Web Publishing for Genealogy

Designing Your Web Site

LINKS to Web site mentioned in the text
Where and how to ORDER
Finding Genealogy on the Internet The Genealogist's Internet
Valid HTML 4.01!
Valid CSS!

Image Formats

There are two main image formats used on the Web: gif and jpeg. Images in any other format will need to be converted to gif or Jpeg if your readers are to see them on screen; otherwise they will only be able to download them. Any graphics editor should be able to carry out conversion to these formats.§ A further format called PNG has been designed specifically for the Web, but is not yet widely used.

See examples

Both GIF and jpeg formats use compression to make files smaller than they would otherwise be, but the two formats have different strengths and weaknesses. GIFs can have only a limited number of colours (up to 256), but the advantage is that the fewer colours they have, and the more blocks of identical colour, the smaller the file. Conversely, the more different colours and the more subtle the colour variation, the larger the gif file. This makes the GIF format ideal for icons, line drawings and the like, but less suitable for photographic images.

An important advantage of the GIF format is that it uses "loss-less" compression, that is, the compression process does not destroy any information and the image will not lose any of its original colour or detail. But 256 colours is not enough to show the subtle skin-tones in a colour portrait, and the dithering effect which comes from not having enough colours available can be seen in the rightmost image in Fig. 10.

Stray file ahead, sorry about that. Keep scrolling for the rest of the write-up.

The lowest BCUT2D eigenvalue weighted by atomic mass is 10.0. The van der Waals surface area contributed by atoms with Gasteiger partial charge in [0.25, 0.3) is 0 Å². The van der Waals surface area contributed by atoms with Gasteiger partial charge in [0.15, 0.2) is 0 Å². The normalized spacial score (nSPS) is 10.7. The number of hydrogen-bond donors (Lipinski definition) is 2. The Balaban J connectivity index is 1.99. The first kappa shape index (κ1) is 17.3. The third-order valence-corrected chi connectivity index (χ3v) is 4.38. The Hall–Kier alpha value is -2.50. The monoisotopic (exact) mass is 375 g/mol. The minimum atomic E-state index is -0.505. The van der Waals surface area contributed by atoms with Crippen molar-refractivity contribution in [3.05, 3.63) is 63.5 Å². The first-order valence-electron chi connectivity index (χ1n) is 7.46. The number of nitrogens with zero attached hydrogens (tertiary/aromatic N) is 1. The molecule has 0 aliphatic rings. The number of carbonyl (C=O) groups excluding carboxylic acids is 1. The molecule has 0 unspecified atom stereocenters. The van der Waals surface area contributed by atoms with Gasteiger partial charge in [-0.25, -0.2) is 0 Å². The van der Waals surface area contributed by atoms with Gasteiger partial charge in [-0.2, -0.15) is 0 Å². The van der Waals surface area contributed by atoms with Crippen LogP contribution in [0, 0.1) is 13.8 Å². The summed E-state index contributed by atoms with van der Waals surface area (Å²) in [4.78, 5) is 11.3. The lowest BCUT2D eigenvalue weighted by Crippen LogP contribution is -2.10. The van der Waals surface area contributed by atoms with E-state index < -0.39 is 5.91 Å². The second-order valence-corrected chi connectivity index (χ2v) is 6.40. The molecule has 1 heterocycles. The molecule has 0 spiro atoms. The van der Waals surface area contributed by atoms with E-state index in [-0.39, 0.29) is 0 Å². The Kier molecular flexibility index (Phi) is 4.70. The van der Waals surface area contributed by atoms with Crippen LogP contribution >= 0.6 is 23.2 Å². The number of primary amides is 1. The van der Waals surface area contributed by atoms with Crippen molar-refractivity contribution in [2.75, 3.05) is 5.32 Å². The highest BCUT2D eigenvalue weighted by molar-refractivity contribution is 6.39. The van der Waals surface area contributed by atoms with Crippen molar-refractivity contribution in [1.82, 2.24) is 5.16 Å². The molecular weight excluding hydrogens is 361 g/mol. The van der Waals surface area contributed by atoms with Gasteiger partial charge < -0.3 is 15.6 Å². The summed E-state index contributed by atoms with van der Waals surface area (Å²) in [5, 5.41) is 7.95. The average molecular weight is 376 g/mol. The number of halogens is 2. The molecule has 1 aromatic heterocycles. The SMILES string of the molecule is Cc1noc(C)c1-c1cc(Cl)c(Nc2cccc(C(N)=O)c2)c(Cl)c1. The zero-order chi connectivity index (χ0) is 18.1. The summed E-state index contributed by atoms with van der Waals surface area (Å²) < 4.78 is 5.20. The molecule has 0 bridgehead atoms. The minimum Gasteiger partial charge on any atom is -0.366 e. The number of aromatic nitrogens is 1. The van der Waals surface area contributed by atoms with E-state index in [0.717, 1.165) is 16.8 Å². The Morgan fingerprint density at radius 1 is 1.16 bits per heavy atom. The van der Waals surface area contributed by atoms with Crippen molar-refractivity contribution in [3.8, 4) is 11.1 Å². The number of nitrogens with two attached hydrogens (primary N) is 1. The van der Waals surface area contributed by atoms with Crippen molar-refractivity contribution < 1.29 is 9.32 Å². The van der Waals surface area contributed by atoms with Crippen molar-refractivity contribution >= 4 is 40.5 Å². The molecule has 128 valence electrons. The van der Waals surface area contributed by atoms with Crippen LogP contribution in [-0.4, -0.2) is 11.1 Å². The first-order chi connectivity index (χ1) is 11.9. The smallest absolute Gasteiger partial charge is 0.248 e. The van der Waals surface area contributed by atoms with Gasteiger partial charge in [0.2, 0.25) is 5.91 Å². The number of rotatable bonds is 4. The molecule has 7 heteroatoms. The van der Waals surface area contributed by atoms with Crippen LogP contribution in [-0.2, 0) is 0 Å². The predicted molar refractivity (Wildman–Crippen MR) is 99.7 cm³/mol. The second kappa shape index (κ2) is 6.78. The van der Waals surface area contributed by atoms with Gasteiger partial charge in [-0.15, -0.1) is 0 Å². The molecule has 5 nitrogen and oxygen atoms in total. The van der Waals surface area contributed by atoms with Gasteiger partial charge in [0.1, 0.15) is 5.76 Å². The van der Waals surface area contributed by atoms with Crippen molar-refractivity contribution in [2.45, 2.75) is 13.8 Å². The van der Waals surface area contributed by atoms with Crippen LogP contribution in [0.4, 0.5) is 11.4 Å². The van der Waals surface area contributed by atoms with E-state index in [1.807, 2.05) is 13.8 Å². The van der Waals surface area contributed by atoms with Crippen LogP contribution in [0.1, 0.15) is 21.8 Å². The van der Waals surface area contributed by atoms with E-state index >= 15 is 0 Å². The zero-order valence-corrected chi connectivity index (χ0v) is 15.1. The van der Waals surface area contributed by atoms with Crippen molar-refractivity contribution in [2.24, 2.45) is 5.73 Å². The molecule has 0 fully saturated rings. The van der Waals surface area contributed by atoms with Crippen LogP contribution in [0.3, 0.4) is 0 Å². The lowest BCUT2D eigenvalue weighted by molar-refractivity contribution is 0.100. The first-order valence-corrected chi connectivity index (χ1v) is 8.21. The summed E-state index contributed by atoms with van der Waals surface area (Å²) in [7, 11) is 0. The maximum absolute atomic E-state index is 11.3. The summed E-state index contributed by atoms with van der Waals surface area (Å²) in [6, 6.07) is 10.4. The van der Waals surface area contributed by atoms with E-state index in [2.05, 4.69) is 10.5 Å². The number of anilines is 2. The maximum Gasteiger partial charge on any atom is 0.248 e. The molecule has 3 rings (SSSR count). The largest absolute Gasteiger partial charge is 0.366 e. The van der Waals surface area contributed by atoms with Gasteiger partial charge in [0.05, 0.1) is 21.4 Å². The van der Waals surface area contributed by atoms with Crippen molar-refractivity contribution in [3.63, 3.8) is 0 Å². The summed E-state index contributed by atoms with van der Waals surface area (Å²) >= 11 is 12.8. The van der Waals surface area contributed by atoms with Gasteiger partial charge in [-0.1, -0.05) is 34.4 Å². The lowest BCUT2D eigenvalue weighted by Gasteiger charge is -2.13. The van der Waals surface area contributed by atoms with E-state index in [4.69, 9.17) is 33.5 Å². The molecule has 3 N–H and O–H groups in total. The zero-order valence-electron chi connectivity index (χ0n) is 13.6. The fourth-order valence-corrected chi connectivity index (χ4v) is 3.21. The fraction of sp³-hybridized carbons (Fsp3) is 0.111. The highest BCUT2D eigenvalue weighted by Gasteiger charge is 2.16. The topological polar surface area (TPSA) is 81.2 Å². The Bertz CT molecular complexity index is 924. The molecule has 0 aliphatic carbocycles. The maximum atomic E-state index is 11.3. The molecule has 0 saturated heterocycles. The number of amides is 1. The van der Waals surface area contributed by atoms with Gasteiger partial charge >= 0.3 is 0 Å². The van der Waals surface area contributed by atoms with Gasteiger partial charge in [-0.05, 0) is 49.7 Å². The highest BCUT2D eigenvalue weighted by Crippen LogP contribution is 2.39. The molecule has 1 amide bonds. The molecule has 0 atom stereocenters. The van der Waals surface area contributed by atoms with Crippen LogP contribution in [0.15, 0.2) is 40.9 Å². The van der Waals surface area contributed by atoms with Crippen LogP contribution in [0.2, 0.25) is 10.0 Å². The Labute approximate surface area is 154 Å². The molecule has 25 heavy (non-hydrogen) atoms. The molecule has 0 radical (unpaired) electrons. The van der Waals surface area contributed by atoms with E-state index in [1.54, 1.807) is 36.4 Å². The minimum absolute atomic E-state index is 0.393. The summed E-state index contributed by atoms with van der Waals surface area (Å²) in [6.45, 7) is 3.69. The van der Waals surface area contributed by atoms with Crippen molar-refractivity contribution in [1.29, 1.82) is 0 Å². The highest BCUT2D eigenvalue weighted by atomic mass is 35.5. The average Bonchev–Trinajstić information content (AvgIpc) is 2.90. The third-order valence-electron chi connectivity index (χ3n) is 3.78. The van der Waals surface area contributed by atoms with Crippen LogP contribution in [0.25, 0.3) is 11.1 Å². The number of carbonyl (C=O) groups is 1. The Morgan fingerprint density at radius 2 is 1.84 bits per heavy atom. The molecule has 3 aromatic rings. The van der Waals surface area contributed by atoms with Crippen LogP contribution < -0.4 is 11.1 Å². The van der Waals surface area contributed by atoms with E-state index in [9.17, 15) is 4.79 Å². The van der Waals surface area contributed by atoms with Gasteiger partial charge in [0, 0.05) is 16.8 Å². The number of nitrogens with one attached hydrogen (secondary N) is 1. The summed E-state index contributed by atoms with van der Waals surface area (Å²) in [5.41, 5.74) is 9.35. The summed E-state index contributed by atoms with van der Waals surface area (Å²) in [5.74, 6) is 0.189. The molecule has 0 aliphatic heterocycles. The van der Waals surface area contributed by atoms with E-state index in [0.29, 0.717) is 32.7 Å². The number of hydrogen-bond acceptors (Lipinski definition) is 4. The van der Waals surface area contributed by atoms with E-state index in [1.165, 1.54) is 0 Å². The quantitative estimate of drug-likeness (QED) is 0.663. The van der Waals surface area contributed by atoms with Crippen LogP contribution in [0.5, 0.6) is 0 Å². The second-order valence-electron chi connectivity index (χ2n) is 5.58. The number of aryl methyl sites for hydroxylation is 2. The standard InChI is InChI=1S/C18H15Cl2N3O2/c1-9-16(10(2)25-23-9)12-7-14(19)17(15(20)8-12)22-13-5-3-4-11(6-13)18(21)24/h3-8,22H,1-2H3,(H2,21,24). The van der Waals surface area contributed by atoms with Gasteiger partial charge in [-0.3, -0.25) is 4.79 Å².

JPEG images can contain up to 16 million colours (but bear in mind that not all computer displays can show all of these) and can be created with different amounts of compression. However, the more the image file is compressed, the more image quality is compromised - this is called "lossy" compression - and the JPEG format really only makes sense for photographs or graphic images where subtlety of colour and shading are important. The amount of compression used for an individual jpeg image can be chosen to achieve the best compromise between file size and image quality.

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4. Designing Your Web Site